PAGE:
A new economic analysis finds that the US childhood immunization schedule will prevent 42,000 early deaths and 20 million cases of disease, saving $13.5 billion in direct costs over the lifetime of a single cohort.
A new economic analysis finds that the US childhood immunization schedule will prevent 42,000 early deaths and 20 million cases of disease, saving $13.5 billion in direct costs and $68.8 billion in total societal costs in a single cohort. Published online March 3 in Pediatrics, the study updates a prior analysis published in 2005.
Fangjun Zhou, PhD, and colleagues at the US Centers for Disease Control and Prevention and the Bill and Melinda Gates Foundation, found that the direct and societal benefit-cost ratios for routine childhood vaccination with 9 routine childhood vaccines (this did not include influenza vaccine) were 3.0 and 10.1.
Decision analysis was conducted using population-based vaccination coverage, published vaccine efficacies, historical data on disease incidence before vaccination, and disease incidence reported during 2005 to 2009.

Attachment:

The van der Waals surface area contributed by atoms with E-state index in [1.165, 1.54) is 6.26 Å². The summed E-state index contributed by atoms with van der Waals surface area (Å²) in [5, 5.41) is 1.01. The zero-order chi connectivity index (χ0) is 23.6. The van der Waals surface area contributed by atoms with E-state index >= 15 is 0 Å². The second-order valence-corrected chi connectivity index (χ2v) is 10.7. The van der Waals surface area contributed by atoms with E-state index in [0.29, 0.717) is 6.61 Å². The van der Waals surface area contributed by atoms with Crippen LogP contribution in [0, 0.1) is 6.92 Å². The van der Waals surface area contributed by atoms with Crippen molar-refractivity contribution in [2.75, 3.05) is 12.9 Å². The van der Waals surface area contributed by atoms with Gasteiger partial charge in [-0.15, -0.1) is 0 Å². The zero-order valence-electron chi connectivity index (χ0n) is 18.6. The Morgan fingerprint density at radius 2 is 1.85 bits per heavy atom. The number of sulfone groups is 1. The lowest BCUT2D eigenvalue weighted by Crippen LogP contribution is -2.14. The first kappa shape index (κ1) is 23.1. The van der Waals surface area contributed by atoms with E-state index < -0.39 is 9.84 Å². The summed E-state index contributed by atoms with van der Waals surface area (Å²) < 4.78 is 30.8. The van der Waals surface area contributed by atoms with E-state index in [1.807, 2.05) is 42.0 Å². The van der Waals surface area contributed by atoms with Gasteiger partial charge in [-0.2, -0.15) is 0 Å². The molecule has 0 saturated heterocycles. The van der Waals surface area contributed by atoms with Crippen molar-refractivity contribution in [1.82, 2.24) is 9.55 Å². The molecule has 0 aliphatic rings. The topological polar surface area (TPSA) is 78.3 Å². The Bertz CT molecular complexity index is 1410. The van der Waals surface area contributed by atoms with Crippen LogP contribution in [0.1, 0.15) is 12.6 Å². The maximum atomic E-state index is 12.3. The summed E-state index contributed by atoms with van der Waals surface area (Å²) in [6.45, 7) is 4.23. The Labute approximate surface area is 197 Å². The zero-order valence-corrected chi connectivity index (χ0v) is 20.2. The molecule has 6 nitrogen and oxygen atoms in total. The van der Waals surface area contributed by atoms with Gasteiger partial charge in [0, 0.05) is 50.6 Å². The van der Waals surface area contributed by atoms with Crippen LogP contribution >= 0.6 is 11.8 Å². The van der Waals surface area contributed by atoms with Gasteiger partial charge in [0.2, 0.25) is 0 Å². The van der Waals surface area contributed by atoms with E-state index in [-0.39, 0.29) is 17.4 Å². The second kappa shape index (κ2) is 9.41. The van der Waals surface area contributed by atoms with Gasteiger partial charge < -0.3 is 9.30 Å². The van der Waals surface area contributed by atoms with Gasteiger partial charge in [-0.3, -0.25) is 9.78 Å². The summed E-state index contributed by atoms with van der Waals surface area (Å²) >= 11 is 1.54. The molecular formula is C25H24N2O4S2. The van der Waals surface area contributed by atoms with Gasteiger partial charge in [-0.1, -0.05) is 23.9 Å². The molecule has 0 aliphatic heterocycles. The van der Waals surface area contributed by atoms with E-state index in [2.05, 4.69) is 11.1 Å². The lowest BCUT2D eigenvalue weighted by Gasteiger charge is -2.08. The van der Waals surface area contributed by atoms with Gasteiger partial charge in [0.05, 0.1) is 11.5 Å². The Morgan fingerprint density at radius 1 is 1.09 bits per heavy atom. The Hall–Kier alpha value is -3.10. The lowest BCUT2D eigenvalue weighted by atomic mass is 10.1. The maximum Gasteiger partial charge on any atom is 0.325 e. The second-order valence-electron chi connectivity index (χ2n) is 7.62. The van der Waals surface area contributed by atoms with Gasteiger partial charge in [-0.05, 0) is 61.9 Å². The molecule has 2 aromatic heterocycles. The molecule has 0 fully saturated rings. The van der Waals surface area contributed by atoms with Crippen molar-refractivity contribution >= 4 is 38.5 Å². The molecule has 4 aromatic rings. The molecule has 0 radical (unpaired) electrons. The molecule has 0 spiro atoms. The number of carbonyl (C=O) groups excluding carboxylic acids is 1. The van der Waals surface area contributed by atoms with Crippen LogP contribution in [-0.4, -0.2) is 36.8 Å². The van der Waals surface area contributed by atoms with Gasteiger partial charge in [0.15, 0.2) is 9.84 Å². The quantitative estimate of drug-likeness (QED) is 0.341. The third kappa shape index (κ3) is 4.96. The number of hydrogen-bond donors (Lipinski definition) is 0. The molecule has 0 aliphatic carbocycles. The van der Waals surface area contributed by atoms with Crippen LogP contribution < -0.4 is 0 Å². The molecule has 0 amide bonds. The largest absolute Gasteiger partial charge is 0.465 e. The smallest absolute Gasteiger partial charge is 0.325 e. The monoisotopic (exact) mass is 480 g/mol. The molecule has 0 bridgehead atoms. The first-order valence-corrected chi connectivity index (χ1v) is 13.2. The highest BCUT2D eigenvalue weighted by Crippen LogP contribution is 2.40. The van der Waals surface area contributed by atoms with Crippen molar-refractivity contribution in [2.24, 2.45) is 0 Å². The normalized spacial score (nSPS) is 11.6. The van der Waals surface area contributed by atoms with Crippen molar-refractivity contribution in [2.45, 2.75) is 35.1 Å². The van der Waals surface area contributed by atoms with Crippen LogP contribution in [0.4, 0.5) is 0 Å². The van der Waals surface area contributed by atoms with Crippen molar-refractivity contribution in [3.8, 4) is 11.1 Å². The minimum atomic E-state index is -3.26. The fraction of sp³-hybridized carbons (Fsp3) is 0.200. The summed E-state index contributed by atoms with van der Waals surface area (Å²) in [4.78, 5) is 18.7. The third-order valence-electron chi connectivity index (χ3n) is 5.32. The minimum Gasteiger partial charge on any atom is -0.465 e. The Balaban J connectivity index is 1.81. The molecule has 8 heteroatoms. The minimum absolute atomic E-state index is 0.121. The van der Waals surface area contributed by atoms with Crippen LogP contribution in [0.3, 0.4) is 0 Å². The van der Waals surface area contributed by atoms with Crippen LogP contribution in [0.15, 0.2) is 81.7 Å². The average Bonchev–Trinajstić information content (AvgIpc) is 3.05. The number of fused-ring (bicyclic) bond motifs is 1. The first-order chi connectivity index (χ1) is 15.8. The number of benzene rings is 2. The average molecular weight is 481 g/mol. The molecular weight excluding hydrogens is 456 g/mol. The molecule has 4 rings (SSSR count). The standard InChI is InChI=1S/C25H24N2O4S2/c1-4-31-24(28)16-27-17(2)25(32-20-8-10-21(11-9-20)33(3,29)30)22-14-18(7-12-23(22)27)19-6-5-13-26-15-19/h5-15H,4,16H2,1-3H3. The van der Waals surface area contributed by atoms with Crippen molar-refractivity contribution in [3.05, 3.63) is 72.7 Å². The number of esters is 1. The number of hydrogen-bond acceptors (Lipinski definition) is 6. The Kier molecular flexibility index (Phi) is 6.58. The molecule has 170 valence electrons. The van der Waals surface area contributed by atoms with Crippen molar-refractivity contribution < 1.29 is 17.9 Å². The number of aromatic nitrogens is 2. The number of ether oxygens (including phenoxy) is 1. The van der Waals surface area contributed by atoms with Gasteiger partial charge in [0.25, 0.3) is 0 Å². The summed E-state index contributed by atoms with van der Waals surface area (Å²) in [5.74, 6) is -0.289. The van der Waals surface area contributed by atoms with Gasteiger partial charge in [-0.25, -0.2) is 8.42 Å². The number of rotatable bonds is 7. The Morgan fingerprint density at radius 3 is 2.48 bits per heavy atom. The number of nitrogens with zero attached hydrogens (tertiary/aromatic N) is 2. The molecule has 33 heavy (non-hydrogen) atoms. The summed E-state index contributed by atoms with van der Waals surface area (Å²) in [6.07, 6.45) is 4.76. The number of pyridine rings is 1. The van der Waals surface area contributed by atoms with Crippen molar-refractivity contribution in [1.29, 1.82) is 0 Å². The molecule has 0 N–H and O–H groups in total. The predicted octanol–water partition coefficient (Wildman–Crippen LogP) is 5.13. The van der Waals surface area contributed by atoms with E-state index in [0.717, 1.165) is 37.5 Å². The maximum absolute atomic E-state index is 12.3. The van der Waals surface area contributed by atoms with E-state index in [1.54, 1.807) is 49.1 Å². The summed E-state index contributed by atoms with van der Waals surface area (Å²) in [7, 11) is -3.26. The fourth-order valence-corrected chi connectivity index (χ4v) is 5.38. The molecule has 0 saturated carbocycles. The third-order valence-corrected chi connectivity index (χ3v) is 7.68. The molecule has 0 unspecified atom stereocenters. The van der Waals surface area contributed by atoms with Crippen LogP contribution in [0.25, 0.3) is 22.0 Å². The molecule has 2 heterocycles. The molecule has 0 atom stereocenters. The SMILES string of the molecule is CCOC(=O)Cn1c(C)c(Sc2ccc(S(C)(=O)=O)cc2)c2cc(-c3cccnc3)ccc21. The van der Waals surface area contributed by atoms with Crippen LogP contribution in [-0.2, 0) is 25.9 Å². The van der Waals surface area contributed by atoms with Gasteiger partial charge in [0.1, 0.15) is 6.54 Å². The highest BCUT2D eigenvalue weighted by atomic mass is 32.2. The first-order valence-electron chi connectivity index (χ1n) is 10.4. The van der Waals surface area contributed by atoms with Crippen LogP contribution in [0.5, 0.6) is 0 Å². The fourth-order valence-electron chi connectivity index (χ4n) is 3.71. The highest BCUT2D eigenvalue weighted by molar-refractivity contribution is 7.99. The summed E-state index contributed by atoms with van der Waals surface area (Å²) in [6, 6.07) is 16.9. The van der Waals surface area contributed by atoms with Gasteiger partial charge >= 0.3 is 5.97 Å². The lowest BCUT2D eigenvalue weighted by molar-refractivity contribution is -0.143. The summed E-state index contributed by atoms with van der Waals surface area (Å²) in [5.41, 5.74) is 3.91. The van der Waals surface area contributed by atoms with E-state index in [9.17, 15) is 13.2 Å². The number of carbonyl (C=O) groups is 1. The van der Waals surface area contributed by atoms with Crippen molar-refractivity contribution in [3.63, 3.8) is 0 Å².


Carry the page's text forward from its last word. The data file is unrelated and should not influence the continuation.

The costs researchers included in their study included vaccine, administration, vaccine-associated adverse events, and parent travel and work time lost. These factors were all used to calculate the lifetime economic impact of vaccinating a hypothetical cohort of 4,261,494 infants born in 2009.
According to the researchers, the average savings per dollar spent on vaccination is at least $10.
“Vaccines currently recommended for young children represent not only a major health victory in terms of disease prevention, but also an excellent public health ‘buy’ in terms of dollars and cents,” the authors wrote.